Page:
US researchers using data from Dunedin’s longitudinal study say it is possible to predict in early childhood the segment of the population that will go on to account for the largest economic burden.
The research, published today in Nature Human Behaviour, used information from the cohort of 1,037 New Zealanders who have been studied since birth, in the Dunedin Multidisciplinary Study. Using information from government administrative databases, the Duke University researchers found 20 per cent of the study members made up nearly 80 per cent of the adult economic burden, accounting for factors such as criminal convictions, welfare benefits and prescription fills.
Dunedin Study director Professor Richie Poulton said these members could be identified with high accuracy when they were still young children, from data including neurological evaluations and assessments of language development, motor skills and social behaviour.
“We also found that members of this group tended to have grown up in more socioeconomically deprived environments, experienced child maltreatment, scored poorly on childhood IQ tests and exhibited low childhood self-control,” Professor Poulton said.
The study authors cautioned that there was “no merit in blaming a person for economic burden following from childhood disadvantage”. Instead, tackling the effects of childhood disadvantage through early support for families and children could benefit all members of society by reducing costs.
Several media outlets covered the study’s results, including:
Radio NZ: Researchers can predict 3 year olds’ future problems
Newshub: ‘Economic burdens’ determined by age three – study
NZ Herald: Future criminals revealed at three, says study
The Press: Editorial: How the number-crunchers could hold the key to our biggest social ills
The Spinoff: ‘Future criminals revealed at age three’? Not so fast, says Dunedin Study head
The Guardian: ‘High social cost’ adults can be predicted from as young as three, says study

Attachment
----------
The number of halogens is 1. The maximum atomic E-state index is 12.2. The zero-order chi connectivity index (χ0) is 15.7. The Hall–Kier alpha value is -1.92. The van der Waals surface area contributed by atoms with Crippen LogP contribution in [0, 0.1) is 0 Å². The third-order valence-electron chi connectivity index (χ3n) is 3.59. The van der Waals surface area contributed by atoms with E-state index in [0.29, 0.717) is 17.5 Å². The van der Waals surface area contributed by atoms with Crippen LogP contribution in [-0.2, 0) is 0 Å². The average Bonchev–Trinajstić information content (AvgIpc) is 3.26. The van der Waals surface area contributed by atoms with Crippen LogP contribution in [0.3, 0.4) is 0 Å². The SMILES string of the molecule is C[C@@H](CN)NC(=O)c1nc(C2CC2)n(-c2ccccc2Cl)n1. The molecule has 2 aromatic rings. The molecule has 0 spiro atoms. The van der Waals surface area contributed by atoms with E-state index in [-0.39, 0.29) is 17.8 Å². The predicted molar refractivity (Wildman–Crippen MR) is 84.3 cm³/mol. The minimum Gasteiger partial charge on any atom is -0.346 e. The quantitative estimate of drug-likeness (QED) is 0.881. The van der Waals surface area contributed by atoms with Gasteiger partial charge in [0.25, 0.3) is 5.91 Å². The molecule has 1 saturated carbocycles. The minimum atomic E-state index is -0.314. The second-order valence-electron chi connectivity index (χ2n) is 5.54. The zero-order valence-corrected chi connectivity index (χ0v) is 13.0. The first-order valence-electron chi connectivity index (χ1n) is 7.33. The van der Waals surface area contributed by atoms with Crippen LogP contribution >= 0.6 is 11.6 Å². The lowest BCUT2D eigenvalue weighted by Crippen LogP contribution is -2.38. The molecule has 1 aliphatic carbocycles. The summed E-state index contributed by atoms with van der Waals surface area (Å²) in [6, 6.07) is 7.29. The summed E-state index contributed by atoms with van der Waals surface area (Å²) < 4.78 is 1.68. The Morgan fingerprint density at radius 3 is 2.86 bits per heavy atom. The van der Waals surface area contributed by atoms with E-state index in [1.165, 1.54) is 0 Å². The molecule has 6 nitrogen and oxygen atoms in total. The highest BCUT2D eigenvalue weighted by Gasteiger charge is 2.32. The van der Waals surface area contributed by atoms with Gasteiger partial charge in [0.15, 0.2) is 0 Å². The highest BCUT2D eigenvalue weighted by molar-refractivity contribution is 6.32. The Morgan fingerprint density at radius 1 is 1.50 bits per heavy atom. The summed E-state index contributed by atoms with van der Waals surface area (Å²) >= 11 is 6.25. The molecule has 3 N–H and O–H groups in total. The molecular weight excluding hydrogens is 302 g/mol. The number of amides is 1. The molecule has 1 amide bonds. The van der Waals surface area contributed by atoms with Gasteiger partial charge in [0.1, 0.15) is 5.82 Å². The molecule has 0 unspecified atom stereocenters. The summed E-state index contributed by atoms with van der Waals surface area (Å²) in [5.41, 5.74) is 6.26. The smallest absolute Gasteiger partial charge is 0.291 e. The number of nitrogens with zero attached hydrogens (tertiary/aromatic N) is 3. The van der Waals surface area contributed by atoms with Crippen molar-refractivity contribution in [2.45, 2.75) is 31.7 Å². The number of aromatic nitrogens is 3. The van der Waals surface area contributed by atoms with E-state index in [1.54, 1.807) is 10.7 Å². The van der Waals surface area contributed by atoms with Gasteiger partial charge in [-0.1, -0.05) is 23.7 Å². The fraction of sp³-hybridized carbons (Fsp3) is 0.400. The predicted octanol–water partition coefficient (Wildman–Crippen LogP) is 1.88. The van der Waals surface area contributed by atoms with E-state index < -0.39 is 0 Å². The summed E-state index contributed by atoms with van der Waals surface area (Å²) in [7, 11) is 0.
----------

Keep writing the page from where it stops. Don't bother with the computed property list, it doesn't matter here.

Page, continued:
More information about the study is available on scimex.org. The SMC gathered expert commentary on the study.
Professor Cameron Grant, deputy director, Centre for Longitudinal Research, the University of Auckland, comments:
“We have known for some time that early risk factors cluster and are associated with poor outcomes for wellbeing across the multiple domains throughout the life-course. The information reported from this study aligns to Michael Marmot’s UK social gradient work and his calls for proportionate universalism to reduce economic and social burdens over time.1 Central to this is the recognition of the need to give every child the best start in life if health inequalities across the life course are to be reduced.
“The publication by Caspi et al. further validates what we already know about the importance of the early years. As the authors note, it is necessary to recognise the limitations of this particular study in terms of its relevance to contemporary society given that the sample was recruited from a single maternity hospital in one New Zealand city of modest size and that the recruited cohort did not reflect the diversity of the national birth cohort. It is also important to recognise that the first assessment on children in this cohort study occurred when they were 3 years old, well past the critical first 1000 days of life which covers the period from conception to the second birthday.
“What this work can’t tell us is ‘why?’, and ‘what works?’ to mitigate the effects of early disadvantage.
“The associations between early life experience and subsequent outcomes are not static nor absolute. Data from the contemporary longitudinal study Growing Up in New Zealand have already shown that not all children who are classified as most vulnerable will incur great costs. In fact, most will not and some who are not classified as vulnerable will. Further, the burden of vulnerability in early life is dynamic, and data from Growing Up in New Zealand shows that moving in or out of vulnerability during early childhood has a dramatic effect on health and behavioural outcomes.
“We cannot necessarily use the findings in this paper, which draws on observations of a very different sample of children some 40 years ago, to predict the likely impact on the current generation of New Zealanders. We need to understand how ethnicity and parents’ migration status impact on life course trajectories as well as how they cluster with other risks.
“We absolutely need to do better to support our most vulnerable families and each of their children from conception onwards and not stigmatise individuals. However, we need to know how to intervene and what works for families in 21st century New Zealand.
“The Growing Up in New Zealand cohort represents the ethnic and socioeconomic diversity of the current generation and provides the sample size required to address the issues raised by Caspi et al. It provides the framework to go beyond mere reiteration of the self-fulfilling prediction that a poor start to life means higher chances of poor outcomes across the life course.”